High Court challenge to Hampstead Heath swim fees is thrown out

Bathers tell of their disappointment at judge's verdict

Thursday, 23rd June — By Dan Carrier

camdenfeb24 Image 2022-02-24 at 23.22.24 (20)

Swim charge protesters at the High Court in February

A HIGH Court judge has thrown out a bid by swim groups to force the City of London to rethink imposing compulsory charges to take a dip on Hampstead Heath.

Disabled swimmer Christina Efthimiou, supported by the Kenwood Ladies Pond Association, had been given the chance to argue in front of Lord Justice Cotter that the City’s decision two years ago to force swimmers to pay to enter the Heath’s waters discriminated against vulnerable groups.

Ms Efthimiou, 60, a former children’s worker, argued at a hearing in February  that the City had failed to monitor the effect new charges would have on low income swimmers, and ending over 100 years of free swimming was discrimination.

In 2005, a High Court judge had ruled the City did not have the right to charge, because it was tantamount to enclosing the ponds – something, as guardians of common land, it had no legal right to do.

But in 2018, a new parliamentary Bill – which was made law with no opposition – undid this defence at stroke, as the City said the Hampstead Heath Act of 1871 needed updating to allow them to be more flexible in raising funds to manage the Heath.

The City subsidise the up keep of the three bathing ponds via donations to the Heath’s charity. Income from the ponds is below the cost of lifeguards and up keep – and the City argued that because of increasing use and falling budgets, they had to act.

Ms Efthimiou told the New Journal that a regular dip in the ponds was vital to her well being – and that she and scores of others were being denied a low cost health benefit that would not only improve the quality of life for those suffering from ailments, but term saved the NHS money by keeping those at risk of poor health active. Ms Efthimiou suffers from rheumatoid arthritis, lung disease and depression.

She said: “The judgment is very disappointing for me and other disabled swimmers who cannot afford the charges for swimming at the Ponds. We tried very hard to explain the disadvantages that disabled people, who have low incomes and face extra disability related costs, face in accessing the Ponds, but the Court did not see it our way.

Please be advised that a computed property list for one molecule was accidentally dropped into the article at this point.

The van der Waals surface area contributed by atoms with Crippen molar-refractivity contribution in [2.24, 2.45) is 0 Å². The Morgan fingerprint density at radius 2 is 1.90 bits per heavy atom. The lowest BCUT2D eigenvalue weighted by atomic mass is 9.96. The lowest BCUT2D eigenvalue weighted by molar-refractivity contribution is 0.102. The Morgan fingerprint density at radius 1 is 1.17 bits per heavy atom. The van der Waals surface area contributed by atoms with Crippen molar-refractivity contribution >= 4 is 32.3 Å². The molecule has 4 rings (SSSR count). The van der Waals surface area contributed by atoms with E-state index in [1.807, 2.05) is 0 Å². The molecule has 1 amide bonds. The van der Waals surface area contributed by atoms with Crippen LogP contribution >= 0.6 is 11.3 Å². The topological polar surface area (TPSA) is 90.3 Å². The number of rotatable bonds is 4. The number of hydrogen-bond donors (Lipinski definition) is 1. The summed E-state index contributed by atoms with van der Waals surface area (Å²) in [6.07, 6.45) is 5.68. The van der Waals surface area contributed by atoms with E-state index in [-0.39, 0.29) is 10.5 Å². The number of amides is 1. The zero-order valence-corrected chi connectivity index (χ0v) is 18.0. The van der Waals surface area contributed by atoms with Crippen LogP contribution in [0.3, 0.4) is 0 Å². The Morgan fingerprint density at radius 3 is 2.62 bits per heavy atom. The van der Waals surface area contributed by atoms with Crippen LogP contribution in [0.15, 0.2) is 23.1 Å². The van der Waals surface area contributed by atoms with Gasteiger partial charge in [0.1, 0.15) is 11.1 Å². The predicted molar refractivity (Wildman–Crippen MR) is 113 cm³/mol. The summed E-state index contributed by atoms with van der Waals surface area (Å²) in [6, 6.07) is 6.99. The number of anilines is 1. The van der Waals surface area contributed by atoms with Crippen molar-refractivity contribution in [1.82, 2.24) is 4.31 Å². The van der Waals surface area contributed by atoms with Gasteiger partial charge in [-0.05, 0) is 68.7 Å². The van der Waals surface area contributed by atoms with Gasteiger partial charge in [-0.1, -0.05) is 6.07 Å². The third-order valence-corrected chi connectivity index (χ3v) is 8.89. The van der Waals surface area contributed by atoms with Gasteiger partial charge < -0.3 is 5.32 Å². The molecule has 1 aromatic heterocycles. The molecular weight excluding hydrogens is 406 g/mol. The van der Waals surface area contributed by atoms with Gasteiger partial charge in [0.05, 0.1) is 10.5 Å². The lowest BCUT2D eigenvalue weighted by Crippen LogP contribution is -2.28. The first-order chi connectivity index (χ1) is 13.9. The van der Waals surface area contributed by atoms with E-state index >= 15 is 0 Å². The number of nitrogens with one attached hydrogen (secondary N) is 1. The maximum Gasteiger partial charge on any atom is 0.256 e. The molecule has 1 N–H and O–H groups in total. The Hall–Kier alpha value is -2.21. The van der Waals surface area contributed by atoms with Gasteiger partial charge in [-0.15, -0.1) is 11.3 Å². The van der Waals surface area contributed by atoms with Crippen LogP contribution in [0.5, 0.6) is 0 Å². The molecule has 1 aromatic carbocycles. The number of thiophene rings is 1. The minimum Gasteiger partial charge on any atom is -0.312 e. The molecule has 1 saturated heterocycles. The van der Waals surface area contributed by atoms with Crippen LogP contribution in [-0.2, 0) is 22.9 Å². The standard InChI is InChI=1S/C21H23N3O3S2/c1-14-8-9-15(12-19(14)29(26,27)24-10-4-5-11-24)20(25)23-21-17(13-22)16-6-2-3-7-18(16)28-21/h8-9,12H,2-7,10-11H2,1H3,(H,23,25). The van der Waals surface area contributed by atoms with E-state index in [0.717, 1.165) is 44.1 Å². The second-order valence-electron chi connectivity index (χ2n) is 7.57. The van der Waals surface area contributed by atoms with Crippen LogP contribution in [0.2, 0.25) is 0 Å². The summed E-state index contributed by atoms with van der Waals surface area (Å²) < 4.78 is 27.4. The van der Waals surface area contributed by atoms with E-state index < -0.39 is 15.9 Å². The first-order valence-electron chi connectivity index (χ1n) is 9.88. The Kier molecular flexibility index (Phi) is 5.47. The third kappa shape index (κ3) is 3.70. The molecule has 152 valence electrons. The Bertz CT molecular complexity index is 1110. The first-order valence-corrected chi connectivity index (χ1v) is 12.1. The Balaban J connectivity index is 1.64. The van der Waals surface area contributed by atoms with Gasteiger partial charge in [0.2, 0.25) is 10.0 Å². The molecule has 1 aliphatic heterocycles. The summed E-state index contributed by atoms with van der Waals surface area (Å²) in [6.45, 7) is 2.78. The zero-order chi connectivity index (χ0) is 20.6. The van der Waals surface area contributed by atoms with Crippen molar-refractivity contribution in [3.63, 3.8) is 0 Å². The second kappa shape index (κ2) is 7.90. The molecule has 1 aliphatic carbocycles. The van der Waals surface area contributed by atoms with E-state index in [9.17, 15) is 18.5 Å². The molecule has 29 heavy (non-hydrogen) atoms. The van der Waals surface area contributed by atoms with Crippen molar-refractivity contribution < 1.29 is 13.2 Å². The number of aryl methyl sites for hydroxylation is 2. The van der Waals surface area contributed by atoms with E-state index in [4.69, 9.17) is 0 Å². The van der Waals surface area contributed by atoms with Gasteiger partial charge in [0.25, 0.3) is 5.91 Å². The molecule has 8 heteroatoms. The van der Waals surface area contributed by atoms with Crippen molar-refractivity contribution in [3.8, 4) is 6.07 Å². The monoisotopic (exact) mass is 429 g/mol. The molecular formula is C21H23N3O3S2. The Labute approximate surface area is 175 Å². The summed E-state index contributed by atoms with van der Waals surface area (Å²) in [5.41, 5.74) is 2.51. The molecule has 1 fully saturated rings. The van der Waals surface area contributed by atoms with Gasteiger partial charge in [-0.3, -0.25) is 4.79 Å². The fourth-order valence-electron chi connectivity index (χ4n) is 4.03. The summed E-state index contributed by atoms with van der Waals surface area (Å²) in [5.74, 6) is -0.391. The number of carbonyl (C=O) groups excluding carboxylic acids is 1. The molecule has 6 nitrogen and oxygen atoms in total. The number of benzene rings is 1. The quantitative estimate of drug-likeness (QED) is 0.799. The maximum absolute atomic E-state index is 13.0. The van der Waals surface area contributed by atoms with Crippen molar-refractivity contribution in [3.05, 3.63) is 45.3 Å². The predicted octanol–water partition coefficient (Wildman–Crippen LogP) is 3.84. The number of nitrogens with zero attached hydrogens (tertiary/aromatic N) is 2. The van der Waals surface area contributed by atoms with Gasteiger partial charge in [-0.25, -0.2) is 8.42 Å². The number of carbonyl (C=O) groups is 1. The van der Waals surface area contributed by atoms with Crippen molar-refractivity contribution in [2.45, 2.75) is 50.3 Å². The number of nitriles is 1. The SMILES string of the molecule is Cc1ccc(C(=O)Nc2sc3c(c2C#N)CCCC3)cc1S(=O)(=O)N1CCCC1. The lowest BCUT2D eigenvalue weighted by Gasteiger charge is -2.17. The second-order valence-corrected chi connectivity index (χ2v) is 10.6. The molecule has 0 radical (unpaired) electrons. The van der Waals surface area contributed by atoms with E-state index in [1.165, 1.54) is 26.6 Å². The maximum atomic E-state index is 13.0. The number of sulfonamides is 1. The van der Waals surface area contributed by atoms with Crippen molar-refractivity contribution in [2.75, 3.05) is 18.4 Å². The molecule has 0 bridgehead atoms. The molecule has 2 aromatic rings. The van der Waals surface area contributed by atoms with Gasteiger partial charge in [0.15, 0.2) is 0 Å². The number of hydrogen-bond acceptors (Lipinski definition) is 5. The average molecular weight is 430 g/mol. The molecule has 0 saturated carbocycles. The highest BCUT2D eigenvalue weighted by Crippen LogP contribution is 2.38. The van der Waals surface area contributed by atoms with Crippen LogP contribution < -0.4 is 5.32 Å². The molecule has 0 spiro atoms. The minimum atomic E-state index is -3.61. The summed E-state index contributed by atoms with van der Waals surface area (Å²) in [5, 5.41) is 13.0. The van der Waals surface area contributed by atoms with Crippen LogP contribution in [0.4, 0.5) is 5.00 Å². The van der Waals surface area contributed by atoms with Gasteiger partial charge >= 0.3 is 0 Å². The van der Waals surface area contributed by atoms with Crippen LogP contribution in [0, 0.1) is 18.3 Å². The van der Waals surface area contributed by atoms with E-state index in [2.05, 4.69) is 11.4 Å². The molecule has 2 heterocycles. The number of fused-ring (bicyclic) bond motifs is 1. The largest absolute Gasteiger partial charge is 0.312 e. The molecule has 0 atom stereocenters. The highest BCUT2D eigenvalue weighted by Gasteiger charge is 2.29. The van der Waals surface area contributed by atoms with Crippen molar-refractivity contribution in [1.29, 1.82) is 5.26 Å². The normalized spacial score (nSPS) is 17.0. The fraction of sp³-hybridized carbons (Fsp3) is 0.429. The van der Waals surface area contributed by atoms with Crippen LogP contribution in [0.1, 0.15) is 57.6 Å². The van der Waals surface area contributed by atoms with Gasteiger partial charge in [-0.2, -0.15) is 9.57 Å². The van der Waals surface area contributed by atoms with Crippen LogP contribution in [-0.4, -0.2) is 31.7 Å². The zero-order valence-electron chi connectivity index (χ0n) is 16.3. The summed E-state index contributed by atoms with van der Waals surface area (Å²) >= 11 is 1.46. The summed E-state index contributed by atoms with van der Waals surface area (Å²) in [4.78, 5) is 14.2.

“I will continue to do everything I can to carry on swimming at the Ponds which remain a sanctuary and safe haven for me and other women.”

When the new charges were introduced, the City announced that as well as keeping a level of subsidy, they would include concessions for under 16s and over 60s, offering free swims before 9am – but there was no free swim for disabled users.

The Kenwood Ladies Ponds Association (KLPA), who backed the Judicial Review, offered evidence they had collected from swimmers that showed the charges had disproportionately effected disabled people. They also highlighted how the City had reneged on a vow to gather and monitor figures on concessions and had no understanding of how the charges were working.

However in a judgment handed down today (Thursday) the High Court dismissed the claim, stating disabled people were not disadvantaged by charging and the KLPA’s suggestions of ways to lower or spread the costs of a swim were not reasonable.

Lord Justice Cotter added he did not accept evidence from health professionals that cold water swimming had particular benefits to disabled people, nor that disabled people had lower incomes and needed extra help to afford a swim.

The KPLA’s chairwoman Mary Powell added: “This is of course disappointing news but we are pleased to have been able to support Christina in this case, which was very important to bring. We will also continue to campaign through other channels for the return of inclusivity at the bathing ponds, which had provided a safe and healing space for so many people in the past regardless of their income.”

Ms Efthimiou’s solicitor Kate Egerton, of Leigh Day, said she felt the judge did not take into account how much the charges were hitting those most in need.

She said: “We believe the Judge mischaracterised Christina’s case as being about impecuniosity as opposed to disability, and did not give relevant weight to the significant volume of evidence that was provided to the Court about the extra costs disabled people face, and the unique benefits disabled people derive from cold-water swimming.

“The judge also said that charging disabled people to access the Ponds at a level they could afford would give them preferential treatment over others on low income. However, the duty to make reasonable adjustments in the Equality Act 2010 specifically provides disabled people with additional protections.

“Finally, the Judge made a point about the charging policy being part of an overall financial structure which covers the provision of a wide range of services both on and off the Heath.

“He was obviously concerned that Christina’s arguments, if correct, would apply to all the Defendant’s services despite our arguments about the uniqueness of cold-water swimming at the Ponds.”

The City of London have been approached for comment.

Related Articles